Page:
Informal meeting urges unity

HOLLIS – A state representative who heads a legislative committee studying state law governing how cooperative school districts are formed and dissolved urged Hollis and Brookline residents to work together.

“Whatever we do, we have to do it together. We can’t set up trenches on either side of the town line,” said Dick Drisko, the District 5 lawmaker who represents Hollis, Brookline and Mason.

Drisko was one of five state lawmakers who attended an informal informational meeting at the Hollis/Brookline Middle School on Wednesday.

The discussion was led by Jim Murphy, chairman of the Brookline Co-op Study Committee and a non-voting member of the Hollis Co-op Study Committee.

Both committees are exploring options under current state laws governing cooperative school districts.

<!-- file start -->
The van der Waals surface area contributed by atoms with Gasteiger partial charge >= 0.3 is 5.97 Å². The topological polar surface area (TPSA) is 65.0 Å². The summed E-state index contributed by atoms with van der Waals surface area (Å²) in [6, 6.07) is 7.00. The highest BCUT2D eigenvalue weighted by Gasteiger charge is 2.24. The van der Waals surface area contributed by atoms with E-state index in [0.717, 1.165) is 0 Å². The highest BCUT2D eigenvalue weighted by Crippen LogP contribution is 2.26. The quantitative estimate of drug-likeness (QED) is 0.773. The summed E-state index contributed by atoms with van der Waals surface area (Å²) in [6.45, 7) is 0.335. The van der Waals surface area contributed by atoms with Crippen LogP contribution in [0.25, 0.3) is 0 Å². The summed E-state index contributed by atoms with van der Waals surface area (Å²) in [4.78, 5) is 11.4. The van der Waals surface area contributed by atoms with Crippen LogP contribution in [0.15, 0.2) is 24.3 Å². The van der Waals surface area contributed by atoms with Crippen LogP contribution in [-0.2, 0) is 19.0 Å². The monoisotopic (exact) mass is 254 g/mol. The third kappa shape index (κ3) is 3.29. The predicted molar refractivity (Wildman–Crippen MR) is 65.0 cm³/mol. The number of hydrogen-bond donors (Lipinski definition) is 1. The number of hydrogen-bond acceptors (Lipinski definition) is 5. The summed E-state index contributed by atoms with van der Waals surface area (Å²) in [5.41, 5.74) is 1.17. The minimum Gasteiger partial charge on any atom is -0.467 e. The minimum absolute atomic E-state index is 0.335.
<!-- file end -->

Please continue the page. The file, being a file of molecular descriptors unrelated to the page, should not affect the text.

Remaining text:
The studies have been motivated by overcrowding at the high school and population projections, what is known among planners as “buildout.”

Murphy, who lives in Brookline, said many of his neighbors are worried that Hollis could withdraw from the district, burdening Brookline unfairly.

The focus of the meeting, attended by about 30 people, including several candidates for the Legislature, was to point out what Murphy has called “inherent imbalances” in laws regulating cooperatives.